I met Jem Patel of JSP at Manchester Airport Hilton on Thursday where we were both part of the BKH meeting. He was telling me about the film that he has produced for Bridge2Aid about what actually goes on in Tanzania. I recommend it to you and hope that it might well encourage you to take the step to support Bridge2Aid.

For more on Bridge2Aid take a look here.

GDC updates advertising regulations

The General Dental Council has updated its rules on advertising, I wonder how many websites will need to be amended to comply?

Please don’t shoot the messenger.


Guidance on ethical advertising

All information or publicity material regarding dental services should be legal, decent, honest and truthful.

Advertising by dental professionals can be a source of information to help patients make informed choices about their dental care. But advertising that is false, misleading or has the potential to mislead patients is unprofessional, may lead to referral to fitness to practise proceedings and can be a criminal offence.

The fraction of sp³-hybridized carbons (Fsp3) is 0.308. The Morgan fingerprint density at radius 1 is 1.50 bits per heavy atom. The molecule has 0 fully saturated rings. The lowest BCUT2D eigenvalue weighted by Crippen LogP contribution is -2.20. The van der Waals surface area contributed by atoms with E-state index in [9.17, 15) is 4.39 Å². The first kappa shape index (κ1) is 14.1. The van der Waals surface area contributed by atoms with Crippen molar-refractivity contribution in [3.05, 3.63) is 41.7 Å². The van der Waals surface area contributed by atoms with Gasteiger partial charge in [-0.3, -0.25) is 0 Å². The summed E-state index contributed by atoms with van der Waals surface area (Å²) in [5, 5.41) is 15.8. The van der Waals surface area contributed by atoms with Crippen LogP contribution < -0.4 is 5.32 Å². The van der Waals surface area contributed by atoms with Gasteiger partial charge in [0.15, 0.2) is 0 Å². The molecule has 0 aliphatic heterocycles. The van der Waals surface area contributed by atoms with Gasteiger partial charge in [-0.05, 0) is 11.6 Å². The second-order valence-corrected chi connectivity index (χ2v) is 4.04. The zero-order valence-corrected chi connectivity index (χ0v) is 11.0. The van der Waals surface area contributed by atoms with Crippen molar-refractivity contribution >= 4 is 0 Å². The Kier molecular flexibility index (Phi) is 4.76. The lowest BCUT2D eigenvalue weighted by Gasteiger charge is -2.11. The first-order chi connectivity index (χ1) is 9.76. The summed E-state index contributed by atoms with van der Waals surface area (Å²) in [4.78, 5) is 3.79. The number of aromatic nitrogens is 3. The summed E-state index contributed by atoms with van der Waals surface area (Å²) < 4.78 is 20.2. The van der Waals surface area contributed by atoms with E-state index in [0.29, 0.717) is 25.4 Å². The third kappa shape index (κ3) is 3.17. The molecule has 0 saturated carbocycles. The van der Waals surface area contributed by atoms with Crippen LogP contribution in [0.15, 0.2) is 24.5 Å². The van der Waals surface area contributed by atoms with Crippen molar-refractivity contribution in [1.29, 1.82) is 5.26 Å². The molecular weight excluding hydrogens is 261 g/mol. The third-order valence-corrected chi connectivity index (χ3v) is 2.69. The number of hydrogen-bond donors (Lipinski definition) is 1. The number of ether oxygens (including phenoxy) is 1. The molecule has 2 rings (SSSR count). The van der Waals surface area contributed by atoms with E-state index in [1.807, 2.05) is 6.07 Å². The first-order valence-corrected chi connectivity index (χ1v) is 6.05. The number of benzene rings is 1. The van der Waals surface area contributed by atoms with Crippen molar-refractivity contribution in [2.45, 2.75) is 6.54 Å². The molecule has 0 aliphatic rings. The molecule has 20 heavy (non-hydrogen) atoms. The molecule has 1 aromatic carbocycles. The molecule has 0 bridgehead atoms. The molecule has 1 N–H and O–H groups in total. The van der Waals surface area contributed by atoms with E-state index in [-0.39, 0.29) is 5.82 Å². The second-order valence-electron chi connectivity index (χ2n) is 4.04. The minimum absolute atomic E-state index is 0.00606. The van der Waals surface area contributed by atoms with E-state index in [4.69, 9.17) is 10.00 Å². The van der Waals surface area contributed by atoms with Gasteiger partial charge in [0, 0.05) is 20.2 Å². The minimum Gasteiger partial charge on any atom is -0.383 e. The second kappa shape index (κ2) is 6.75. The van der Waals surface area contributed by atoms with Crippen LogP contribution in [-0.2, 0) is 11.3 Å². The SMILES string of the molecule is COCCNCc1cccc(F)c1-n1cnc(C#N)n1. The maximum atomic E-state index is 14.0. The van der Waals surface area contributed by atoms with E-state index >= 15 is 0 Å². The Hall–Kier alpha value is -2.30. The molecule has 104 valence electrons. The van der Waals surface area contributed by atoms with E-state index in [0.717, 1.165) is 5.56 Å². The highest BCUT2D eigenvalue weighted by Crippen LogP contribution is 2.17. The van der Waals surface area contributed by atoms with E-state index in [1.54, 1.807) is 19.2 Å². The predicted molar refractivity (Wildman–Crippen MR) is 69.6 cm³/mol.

Patients may be confused and uncertain about dental treatment so you should take special care when explaining your services to them. This includes providing balanced, factual information enabling them to make an informed choice about their treatment. Do not exploit the trust, vulnerability or relative lack of knowledge of your patients.

Misleading claims can make it more difficult for patients to choose a dental professional or dental services and this can lead to expectations which cannot be fulfilled and, in more serious cases, can put patients at risk of harm from an inappropriate choice.

Patients can check with us that their dental professional is registered and whether they are on a specialist list, but they are more likely to rely on information that you provide such as practice leaflets or certificates on the practice wall.

The onus is on you to be honest in your presentation of your skills and qualifications. If you make misleading claims, you may have to justify your decisions to the GDC through our fitness to practise procedures.

Advertising services

Whenever you, your practice, or any place where you work as a registrant, produce any information containing your name, you are responsible for checking that it is correct.